I have already said that the core meaning of critical thinking is the propensity to engage in an activity with reflective scepticism... the disposition to do X in such a way that E ( the available evidence from a field) is suspended (or temporarily rejected) as sufficient to establish the truth or viability of P (some proposition or action within X).This paper adopts a critical thinking view closer to natural language and specific context (McPeck 1981). This does not undervalue general critical thinking or systematic analysis and logic, far from it, but it recognises Siegel's point that "content knowledge" is frequently necessary for thinking critically within a subject.
Few would deny that the workplace has a language of its own. "Them and Us" has a special meaning. It also has a recognisable set of shared conventions, value-systems and belief structures that inform and direct patterns of thinking. It seems sensible here to consider critical thinking as context specific. This does not imply that Ennis's (1962,1989) dedication to "clear and critical thinking where-ever it appears" is not accepted. Rather that the P.A.T.P. model presented in this paper is not proposed as a general model. (although generalisability seems to be already happening to some extent as users transfer the model to other activities. As the model becomes robust through repeated use and refinement, then the issue of generality would become part of a future research agenda).
Two major paradigms are presented in the critical thinking literature.
In a sense, Human Resource managers are the 'interpreters' of the organisation. Visions, missions and strategies are abstract concepts whose meaning needs to be interpreted and shared between workers and management.
Learning about meaning will be the management challenge of the future, with the emphasis on learning. Learning about thinking will be the key to learning about meaning. De Geus (1988) talks about institutional learning as the process whereby management teams change their shared mental models of their company, their markets, their competitors and their competitors.
The employee is (1) a constant in the production equation, (2) an inert adjust of the machine prone to inefficiency and waste unless properly programmed, (3) by nature lazy, and (4) his main concern is self-interest. Secondly, the truth as Taylor saw it was that humans at work are basically rational/economic beings." (ibid)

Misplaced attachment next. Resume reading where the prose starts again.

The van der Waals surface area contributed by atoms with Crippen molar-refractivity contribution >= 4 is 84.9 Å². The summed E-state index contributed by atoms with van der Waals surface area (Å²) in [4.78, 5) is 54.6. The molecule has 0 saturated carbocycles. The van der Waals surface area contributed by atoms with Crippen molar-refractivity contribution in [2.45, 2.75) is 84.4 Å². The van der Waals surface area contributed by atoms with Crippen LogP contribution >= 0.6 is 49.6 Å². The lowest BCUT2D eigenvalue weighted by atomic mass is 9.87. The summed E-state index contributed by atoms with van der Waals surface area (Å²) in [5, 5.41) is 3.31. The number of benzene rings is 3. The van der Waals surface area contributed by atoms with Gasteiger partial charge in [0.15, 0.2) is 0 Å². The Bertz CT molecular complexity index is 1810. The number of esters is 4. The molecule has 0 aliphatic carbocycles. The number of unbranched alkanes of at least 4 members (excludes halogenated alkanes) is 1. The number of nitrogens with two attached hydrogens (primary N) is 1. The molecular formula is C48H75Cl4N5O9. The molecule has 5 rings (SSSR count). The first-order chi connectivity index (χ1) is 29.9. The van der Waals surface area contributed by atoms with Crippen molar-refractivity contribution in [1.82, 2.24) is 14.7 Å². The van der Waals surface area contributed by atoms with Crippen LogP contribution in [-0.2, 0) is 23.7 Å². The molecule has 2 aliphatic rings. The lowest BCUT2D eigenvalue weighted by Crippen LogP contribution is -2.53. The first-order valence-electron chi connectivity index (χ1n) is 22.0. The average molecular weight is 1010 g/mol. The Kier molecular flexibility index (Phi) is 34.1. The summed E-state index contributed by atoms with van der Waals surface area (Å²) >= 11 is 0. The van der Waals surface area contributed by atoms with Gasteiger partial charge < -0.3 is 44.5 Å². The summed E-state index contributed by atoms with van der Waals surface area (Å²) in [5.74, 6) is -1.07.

Taylor's philosophical stance might reject assumptions that intrinsically humans are the authors of their own destiny. It might assume that humans will give up their desire to help each other and seek interdependent relationships, even be 'comrades in adversity' (Revans 1980). The mechanistic paradigm to which organisational allegiance must be paid would assume that workers would embrace efficiency, human structures and systems that were logical rather than emotional. Strictly differentiated functional relationships would be arranged around the needs of machinery and control mechanisms between humans would be correspondingly mechanistic and impersonal.
P.A.T.P. begins with a preparatory session at which consideration of issues such as the ones in this paper would be discussed:
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De Geus, A. P. (1988). Planning as Learning. Harvard Business Review, March/April, 70-74.
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Schlecht, L. (1989). Critical Thinking Courses: Their Value and Their Limits. Teaching Philosophy, 131-140. In L. J. Splitter, (1991), Op. cit. p 90.
Scriven, M. (1980). The Philosophical and Pragmatic Significance of Informal Logic. In J. A. Blair and R. A. Johnson (eds), Informal Logic. The First International Symposium. California: Edgecliff Press.
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|Please cite as: Whiteley, A. (1996). Critical thinking/questioning skills. In Abbott, J. and Willcoxson, L. (Eds), Teaching and Learning Within and Across Disciplines, p165-170. Proceedings of the 5th Annual Teaching Learning Forum, Murdoch University, February 1996. Perth: Murdoch University. http://lsn.curtin.edu.au/tlf/tlf1996/whiteley.html|